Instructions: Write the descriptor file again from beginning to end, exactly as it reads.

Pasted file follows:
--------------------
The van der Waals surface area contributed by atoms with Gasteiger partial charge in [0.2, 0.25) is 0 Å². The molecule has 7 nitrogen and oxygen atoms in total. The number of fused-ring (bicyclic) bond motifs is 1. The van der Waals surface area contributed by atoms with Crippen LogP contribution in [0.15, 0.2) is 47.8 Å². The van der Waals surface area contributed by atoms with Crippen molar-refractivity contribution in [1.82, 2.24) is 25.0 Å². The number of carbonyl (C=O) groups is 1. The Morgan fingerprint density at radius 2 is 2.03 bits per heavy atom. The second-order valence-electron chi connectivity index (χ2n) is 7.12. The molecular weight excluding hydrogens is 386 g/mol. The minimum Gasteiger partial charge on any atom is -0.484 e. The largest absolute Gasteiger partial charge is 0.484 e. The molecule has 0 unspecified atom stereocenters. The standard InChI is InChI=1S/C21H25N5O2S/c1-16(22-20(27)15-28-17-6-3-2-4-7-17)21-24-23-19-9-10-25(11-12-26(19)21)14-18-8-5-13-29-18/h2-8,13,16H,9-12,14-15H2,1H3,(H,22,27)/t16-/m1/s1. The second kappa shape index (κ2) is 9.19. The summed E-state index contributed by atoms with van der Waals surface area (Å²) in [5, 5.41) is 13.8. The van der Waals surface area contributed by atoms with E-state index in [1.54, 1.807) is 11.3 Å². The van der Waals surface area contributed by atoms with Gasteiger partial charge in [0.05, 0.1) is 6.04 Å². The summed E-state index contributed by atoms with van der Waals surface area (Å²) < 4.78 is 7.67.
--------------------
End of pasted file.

The van der Waals surface area contributed by atoms with Gasteiger partial charge in [0.2, 0.25) is 0 Å². The molecule has 7 nitrogen and oxygen atoms in total. The number of fused-ring (bicyclic) bond motifs is 1. The van der Waals surface area contributed by atoms with Crippen LogP contribution in [0.15, 0.2) is 47.8 Å². The van der Waals surface area contributed by atoms with Crippen molar-refractivity contribution in [1.82, 2.24) is 25.0 Å². The number of carbonyl (C=O) groups is 1. The Morgan fingerprint density at radius 2 is 2.03 bits per heavy atom. The second-order valence-electron chi connectivity index (χ2n) is 7.12. The molecular weight excluding hydrogens is 386 g/mol. The minimum Gasteiger partial charge on any atom is -0.484 e. The largest absolute Gasteiger partial charge is 0.484 e. The molecule has 0 unspecified atom stereocenters. The standard InChI is InChI=1S/C21H25N5O2S/c1-16(22-20(27)15-28-17-6-3-2-4-7-17)21-24-23-19-9-10-25(11-12-26(19)21)14-18-8-5-13-29-18/h2-8,13,16H,9-12,14-15H2,1H3,(H,22,27)/t16-/m1/s1. The second kappa shape index (κ2) is 9.19. The summed E-state index contributed by atoms with van der Waals surface area (Å²) in [5, 5.41) is 13.8. The van der Waals surface area contributed by atoms with E-state index in [1.54, 1.807) is 11.3 Å². The van der Waals surface area contributed by atoms with Gasteiger partial charge in [0.05, 0.1) is 6.04 Å². The summed E-state index contributed by atoms with van der Waals surface area (Å²) < 4.78 is 7.67.